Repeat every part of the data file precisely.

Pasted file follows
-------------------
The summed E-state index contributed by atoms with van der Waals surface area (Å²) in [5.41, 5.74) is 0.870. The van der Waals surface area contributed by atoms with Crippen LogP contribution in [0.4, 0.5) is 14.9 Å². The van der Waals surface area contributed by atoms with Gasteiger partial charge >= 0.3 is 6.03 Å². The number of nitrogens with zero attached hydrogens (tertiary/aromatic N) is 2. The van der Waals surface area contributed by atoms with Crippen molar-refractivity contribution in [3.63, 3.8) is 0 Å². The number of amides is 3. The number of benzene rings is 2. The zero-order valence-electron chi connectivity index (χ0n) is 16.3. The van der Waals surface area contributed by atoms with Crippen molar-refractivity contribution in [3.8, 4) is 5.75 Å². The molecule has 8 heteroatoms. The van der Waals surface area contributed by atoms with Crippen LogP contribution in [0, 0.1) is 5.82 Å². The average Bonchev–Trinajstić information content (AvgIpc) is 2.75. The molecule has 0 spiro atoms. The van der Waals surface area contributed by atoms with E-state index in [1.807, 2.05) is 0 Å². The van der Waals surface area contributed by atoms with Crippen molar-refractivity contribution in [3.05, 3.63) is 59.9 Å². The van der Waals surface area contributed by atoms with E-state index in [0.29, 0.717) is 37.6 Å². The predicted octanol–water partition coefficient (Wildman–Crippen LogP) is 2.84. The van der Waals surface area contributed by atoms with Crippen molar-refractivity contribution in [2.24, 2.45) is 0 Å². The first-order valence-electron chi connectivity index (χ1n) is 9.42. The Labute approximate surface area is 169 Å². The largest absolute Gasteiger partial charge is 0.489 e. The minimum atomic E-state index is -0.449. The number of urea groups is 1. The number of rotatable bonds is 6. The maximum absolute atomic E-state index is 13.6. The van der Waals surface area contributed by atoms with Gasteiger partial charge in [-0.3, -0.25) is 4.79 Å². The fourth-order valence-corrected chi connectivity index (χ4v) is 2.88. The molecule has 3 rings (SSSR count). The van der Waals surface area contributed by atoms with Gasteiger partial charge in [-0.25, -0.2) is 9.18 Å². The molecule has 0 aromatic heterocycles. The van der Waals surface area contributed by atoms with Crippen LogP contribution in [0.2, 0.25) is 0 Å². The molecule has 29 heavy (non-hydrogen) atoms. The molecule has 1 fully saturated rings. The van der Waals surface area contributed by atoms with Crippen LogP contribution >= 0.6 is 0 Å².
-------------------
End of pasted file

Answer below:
The summed E-state index contributed by atoms with van der Waals surface area (Å²) in [5.41, 5.74) is 0.870. The van der Waals surface area contributed by atoms with Crippen LogP contribution in [0.4, 0.5) is 14.9 Å². The van der Waals surface area contributed by atoms with Gasteiger partial charge >= 0.3 is 6.03 Å². The number of nitrogens with zero attached hydrogens (tertiary/aromatic N) is 2. The van der Waals surface area contributed by atoms with Crippen molar-refractivity contribution in [3.63, 3.8) is 0 Å². The number of amides is 3. The number of benzene rings is 2. The zero-order valence-electron chi connectivity index (χ0n) is 16.3. The van der Waals surface area contributed by atoms with Crippen molar-refractivity contribution in [3.8, 4) is 5.75 Å². The molecule has 8 heteroatoms. The van der Waals surface area contributed by atoms with Crippen LogP contribution in [0, 0.1) is 5.82 Å². The average Bonchev–Trinajstić information content (AvgIpc) is 2.75. The molecule has 0 spiro atoms. The van der Waals surface area contributed by atoms with E-state index in [1.807, 2.05) is 0 Å². The van der Waals surface area contributed by atoms with Crippen molar-refractivity contribution in [3.05, 3.63) is 59.9 Å². The van der Waals surface area contributed by atoms with E-state index in [0.29, 0.717) is 37.6 Å². The predicted octanol–water partition coefficient (Wildman–Crippen LogP) is 2.84. The van der Waals surface area contributed by atoms with Crippen molar-refractivity contribution in [2.24, 2.45) is 0 Å². The first-order valence-electron chi connectivity index (χ1n) is 9.42. The Labute approximate surface area is 169 Å². The largest absolute Gasteiger partial charge is 0.489 e. The minimum atomic E-state index is -0.449. The number of urea groups is 1. The number of rotatable bonds is 6. The maximum absolute atomic E-state index is 13.6. The van der Waals surface area contributed by atoms with Gasteiger partial charge in [-0.3, -0.25) is 4.79 Å². The fourth-order valence-corrected chi connectivity index (χ4v) is 2.88. The molecule has 3 rings (SSSR count). The van der Waals surface area contributed by atoms with Gasteiger partial charge in [-0.25, -0.2) is 9.18 Å². The molecule has 0 aromatic heterocycles. The van der Waals surface area contributed by atoms with Crippen LogP contribution in [0.2, 0.25) is 0 Å². The molecule has 29 heavy (non-hydrogen) atoms. The molecule has 1 fully saturated rings. The van der Waals surface area contributed by atoms with Crippen LogP contribution >= 0.6 is 0 Å².